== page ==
DES MOINES — Iowa would become the first state in the nation to abolish tenure for professors at public universities under a proposal making its way through the Iowa Capitol.
Sen. Brad Zaun, R-Urbandale, introduced the legislation, which is similar to a bill he introduced last year that did not pass. It would require the University of Iowa, Iowa State University and the University of Northern Iowa to eliminate tenure for professors.
The proposal was approved Wednesday by a Senate subcommittee with the support of Zaun and Sen. Jerry Behn, R-Boone.
Sen. Amy Sinclair, R-Allerton, who leads the Senate’s Education Committee, said she had not yet spoken with the subcommittee members and has not decided whether the proposal will be debated in her committee.
Sinclair did not call up Zaun’s bill for committee debate last year.
Zaun, who said his children have attended Iowa public universities, expressed frustrations with courses being taught by teaching assistants instead of the professors, and with professors taking sabbaticals.
“I’m a business person. We reward people based on their job performance,” Zaun said.
“Philosophically, I disagree with tenure, and I believe that you should be rewarded based on your job performance. ... I don’t think any professor should have a guaranteed job. That’s my philosophical difference.”
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But tenure is not an automatic guarantee of employment, said Rachel Boon, chief academic officer for the Iowa Board of Regents, which governs the three universities. Boon said 25 tenured faculty members have been terminated over the past 10 years.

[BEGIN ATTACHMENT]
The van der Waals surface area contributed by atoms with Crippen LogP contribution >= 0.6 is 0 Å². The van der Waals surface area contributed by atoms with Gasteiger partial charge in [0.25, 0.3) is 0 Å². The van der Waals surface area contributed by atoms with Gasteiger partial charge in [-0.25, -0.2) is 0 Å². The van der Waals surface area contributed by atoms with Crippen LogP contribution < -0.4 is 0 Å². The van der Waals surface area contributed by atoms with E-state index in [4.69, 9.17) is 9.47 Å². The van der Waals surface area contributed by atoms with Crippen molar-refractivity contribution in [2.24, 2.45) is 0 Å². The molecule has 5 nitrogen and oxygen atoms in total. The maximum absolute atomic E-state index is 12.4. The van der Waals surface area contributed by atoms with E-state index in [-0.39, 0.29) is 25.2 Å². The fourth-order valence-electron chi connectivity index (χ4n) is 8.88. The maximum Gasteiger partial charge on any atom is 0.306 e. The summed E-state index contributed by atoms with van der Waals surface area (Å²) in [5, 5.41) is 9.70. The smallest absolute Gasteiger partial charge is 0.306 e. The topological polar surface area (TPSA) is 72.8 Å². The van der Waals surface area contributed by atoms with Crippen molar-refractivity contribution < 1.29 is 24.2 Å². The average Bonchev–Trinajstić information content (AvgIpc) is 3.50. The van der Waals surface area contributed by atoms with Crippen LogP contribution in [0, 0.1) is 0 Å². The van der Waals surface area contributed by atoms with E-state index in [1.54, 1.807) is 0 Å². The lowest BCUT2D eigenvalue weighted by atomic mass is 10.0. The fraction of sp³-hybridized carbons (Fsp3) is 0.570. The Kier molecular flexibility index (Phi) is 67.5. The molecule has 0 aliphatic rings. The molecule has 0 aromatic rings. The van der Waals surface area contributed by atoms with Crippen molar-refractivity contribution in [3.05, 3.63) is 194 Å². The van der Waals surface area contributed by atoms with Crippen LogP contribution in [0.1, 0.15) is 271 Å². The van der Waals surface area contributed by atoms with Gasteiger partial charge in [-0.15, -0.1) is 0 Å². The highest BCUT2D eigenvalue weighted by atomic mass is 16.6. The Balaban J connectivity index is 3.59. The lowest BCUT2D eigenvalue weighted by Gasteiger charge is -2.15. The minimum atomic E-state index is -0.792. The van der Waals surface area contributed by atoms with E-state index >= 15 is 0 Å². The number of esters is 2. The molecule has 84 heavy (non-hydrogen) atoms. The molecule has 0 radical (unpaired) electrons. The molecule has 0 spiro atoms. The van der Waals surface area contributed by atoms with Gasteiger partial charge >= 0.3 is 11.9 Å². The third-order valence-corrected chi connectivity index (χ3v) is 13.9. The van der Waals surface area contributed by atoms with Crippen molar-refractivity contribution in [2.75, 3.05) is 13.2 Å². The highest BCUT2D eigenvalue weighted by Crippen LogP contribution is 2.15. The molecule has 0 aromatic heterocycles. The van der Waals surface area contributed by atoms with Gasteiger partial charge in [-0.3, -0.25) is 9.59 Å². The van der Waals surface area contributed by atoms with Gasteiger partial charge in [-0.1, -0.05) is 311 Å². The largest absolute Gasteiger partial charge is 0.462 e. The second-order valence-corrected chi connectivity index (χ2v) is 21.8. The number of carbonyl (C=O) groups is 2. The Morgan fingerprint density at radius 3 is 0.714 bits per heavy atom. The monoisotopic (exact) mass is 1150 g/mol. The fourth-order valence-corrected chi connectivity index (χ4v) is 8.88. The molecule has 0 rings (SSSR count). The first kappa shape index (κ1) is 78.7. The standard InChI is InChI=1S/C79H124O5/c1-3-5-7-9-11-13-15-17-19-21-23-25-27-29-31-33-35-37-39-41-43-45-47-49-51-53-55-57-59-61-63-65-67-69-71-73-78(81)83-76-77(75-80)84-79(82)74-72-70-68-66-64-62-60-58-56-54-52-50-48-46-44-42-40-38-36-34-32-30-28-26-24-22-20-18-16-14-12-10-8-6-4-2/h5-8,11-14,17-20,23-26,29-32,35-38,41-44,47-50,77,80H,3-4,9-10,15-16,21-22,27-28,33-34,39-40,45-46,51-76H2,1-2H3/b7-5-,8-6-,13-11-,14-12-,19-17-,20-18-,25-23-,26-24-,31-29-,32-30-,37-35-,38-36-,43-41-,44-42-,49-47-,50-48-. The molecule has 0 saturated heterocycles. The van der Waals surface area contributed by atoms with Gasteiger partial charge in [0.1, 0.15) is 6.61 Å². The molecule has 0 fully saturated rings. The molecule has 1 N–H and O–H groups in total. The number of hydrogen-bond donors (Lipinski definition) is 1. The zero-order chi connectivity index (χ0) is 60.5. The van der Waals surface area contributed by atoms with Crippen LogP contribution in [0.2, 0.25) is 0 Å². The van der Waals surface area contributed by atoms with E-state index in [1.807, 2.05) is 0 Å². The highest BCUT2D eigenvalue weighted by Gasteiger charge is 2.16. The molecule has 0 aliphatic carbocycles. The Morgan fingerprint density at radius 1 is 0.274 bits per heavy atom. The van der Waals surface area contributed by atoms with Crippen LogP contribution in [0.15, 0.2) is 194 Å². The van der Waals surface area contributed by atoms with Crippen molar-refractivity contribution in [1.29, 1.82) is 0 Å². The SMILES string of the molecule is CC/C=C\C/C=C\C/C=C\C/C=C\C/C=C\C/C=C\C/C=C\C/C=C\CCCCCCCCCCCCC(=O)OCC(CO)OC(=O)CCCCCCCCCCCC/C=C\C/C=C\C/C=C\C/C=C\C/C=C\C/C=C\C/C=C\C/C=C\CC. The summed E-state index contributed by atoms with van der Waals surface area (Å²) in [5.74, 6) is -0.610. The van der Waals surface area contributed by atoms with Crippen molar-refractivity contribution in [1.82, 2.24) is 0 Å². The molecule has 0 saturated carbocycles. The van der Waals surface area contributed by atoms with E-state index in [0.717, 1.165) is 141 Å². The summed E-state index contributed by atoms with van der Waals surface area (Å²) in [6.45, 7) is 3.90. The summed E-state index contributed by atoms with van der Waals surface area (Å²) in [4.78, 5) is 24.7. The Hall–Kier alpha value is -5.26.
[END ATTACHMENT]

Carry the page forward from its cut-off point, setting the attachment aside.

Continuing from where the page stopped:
And abolishing tenure would come at great cost to the universities, officials said, because they could lose research funding and would have to raise salaries to be competitive with other schools when hiring.
“We exist in a competitive environment to hire the very best faculty,” ISU President Wendy Wintersteen said Tuesday during an Education Appropriations subcommittee meeting. “That means we have to have competitive salaries. We have to have competitive facilities. We have to have availability for them to work with undergraduate and graduate students, to engage in public-private partnerships.
“All of the competitors out there who want to hire the very best all offer tenure. If we would choose to move away, then we would not get the very best people.”
Added UI President Bruce Harreld: “If we abolish tenure, I would anticipate the market price for salaries would have to go up for obvious reasons. There’s a real economic impact.”
No states have laws that abolish tenure at public universities, according to the American Association of University Professors. There have been efforts to weaken or abolish tenure in Wisconsin and Missouri, a representative for the association said.
“We would be the only state that would not offer tenure to our faculty. Faculty would avoid Iowa,” said Keith Saunders, a state relations officer for the regents.
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James Q. Lynch of The Gazette Des Moines Bureau contributed.